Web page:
History

Many people worked in the past to make the realization of the UBC Emeritus College a reality. The names of the presidents of the UBC Association of Professors Emeriti can be found in the menu.

Donald Fisher, Principal 2019-2020, Department of Educational Studies

Don Fisher is Professor Emeritus of Educational Studies, Faculty of Education. He joined the Department of the Foundations of Education (later Educational Studies) in 1976 by way of the University of Birmingham and the University of California, Berkeley. He has served as President of four national organizations, most recently with the Canadian Federation for the Humanities and Social Sciences. He was elected to the UBC Senate in 1999 and served as Head and Chair of the Department of Educational Studies, 2010-2013. He retired in 2014 but immediately took on the role of Vice-Principal of Green College and served as Acting-Principal, 2015-2016. He continues in his role as Vice-Principal, with the particular responsibility for liaising with Green College Society Members. Using an historical sociology approach, Dr. Fisher’s research focuses on the impact of large scale philanthropy on university education, boundary work within the social sciences and between that group of disciplines and other knowledge areas, academy-industry relations and the marketization of university systems, and the formulation and implementation of higher education policy. He enjoys hiking, swimming and skiing.

Dianne Newell, Principal 2018-2019, Department of History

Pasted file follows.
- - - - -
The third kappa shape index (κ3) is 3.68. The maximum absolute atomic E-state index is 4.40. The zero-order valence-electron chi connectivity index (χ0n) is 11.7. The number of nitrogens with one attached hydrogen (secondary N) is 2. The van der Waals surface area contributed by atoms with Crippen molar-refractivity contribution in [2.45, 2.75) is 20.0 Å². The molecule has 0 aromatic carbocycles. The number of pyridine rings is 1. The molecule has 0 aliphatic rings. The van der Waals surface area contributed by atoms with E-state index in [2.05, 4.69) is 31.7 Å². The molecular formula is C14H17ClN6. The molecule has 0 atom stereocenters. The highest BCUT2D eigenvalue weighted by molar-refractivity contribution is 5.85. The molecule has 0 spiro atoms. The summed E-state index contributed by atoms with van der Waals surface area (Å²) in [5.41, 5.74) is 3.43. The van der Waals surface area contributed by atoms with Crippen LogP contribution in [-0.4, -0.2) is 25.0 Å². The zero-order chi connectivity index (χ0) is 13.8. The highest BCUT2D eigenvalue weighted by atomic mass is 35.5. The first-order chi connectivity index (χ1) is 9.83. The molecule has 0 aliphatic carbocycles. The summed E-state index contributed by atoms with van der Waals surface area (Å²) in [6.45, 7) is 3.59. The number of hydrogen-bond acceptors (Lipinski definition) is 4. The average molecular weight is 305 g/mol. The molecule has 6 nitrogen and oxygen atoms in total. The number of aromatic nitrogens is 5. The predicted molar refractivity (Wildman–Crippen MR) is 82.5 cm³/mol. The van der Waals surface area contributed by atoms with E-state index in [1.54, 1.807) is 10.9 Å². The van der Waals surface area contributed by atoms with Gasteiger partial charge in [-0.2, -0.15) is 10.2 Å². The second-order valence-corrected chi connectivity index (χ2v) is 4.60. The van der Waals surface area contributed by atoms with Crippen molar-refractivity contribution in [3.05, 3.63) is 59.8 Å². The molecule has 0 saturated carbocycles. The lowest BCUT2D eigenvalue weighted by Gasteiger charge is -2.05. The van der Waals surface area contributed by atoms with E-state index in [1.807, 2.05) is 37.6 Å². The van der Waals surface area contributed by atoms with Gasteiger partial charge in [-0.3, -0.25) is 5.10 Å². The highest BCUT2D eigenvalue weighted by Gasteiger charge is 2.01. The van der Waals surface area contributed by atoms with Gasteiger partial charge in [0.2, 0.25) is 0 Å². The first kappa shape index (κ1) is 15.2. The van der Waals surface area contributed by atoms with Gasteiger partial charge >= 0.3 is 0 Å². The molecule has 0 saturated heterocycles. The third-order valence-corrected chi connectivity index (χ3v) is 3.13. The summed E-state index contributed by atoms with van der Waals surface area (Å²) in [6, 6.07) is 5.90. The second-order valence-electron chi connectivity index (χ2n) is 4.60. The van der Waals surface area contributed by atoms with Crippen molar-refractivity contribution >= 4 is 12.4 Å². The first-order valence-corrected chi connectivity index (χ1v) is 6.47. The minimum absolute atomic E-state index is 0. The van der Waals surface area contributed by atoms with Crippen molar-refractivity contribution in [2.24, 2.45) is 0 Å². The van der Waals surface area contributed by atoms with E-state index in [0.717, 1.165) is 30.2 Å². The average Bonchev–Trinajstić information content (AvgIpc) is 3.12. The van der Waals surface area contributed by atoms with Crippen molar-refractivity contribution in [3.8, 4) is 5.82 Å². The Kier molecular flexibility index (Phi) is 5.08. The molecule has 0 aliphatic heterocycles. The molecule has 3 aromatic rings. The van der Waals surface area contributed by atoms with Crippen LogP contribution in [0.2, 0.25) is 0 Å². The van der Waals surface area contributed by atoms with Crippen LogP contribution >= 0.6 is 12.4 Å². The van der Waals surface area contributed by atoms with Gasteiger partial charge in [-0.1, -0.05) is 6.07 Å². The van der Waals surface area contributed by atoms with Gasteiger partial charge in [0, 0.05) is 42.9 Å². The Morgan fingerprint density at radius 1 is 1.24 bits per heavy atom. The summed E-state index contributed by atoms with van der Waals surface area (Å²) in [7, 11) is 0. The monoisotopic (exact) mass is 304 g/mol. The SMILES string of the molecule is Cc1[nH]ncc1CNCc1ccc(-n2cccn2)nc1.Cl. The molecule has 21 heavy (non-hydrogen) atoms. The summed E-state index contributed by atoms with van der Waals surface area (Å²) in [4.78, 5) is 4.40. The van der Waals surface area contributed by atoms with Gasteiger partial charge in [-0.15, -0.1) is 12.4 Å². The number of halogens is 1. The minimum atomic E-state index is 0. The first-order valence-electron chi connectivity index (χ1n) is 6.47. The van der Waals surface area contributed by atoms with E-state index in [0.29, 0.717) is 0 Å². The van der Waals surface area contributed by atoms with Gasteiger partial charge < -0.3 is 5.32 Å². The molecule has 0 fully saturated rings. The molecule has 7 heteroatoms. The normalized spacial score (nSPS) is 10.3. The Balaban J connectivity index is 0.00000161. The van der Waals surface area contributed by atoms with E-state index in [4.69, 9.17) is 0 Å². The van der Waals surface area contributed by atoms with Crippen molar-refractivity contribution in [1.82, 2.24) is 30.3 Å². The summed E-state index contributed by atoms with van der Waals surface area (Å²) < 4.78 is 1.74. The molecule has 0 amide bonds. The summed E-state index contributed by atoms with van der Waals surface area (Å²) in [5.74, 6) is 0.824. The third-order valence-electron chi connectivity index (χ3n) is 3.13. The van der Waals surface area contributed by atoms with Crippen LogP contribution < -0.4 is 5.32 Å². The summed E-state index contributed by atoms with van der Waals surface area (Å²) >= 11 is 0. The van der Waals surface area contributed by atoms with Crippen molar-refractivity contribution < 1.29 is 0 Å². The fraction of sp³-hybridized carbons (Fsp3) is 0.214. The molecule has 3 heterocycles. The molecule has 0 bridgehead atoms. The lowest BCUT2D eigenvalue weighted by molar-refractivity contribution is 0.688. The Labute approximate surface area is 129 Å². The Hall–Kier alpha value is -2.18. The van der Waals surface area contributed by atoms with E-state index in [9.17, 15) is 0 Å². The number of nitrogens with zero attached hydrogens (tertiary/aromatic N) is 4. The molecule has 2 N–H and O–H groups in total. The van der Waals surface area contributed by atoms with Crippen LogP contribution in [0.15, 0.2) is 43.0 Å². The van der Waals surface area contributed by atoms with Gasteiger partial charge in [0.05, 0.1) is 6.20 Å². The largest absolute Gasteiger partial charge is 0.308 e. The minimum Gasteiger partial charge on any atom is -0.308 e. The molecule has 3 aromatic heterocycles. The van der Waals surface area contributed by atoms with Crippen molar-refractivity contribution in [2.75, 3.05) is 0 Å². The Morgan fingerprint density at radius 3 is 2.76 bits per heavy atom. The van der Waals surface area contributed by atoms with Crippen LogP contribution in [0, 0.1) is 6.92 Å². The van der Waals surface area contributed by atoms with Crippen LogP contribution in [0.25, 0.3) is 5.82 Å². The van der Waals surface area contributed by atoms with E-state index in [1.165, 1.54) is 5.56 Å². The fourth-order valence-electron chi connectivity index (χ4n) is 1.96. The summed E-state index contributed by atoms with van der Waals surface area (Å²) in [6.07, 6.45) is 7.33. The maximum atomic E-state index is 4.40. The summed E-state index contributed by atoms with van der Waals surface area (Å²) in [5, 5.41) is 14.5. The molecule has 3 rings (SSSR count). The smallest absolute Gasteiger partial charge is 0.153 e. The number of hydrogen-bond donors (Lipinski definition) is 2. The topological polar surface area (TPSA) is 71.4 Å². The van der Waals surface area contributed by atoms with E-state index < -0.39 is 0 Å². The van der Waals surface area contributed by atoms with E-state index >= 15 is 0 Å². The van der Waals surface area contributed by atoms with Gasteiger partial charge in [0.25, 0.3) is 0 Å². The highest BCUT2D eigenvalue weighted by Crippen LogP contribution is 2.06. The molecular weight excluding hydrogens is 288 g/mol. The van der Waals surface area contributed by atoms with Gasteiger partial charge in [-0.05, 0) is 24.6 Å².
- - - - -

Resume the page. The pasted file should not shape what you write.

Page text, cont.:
Past-Principal Dianne Newell is Professor Emerita, Department of History. She joined UBC in 1980 and retired in 2013; since 2015, she has held a post-retirement faculty appointment with UBC’s new Institute for the Oceans & Fisheries (IOF), where she is involved with the Aboriginal Fisheries Research Unit. Her research and publishing interests span a range of subjects within these broad areas: Canadian social and economic history; science and technology in late industrial society; Pacific/Northwest Coast fisheries and anthropology; women in Cold War science fiction and 1970s radio journalism; and First Nations women working in the industrial era.
These days, in addition to her activities at the College and the IOF, she is an ongoing Visiting Fellow at the Institute for Advanced Study, Technical University of Munich, where she has collaborated on several fascinating interdisciplinary projects, including on historic climate change in the Western Greenland-Labrador coastal areas since the late 1700s using a data base which has been created with several centuries of daily instrumental recordings of weather by the Moravian missionaries who were stationed there.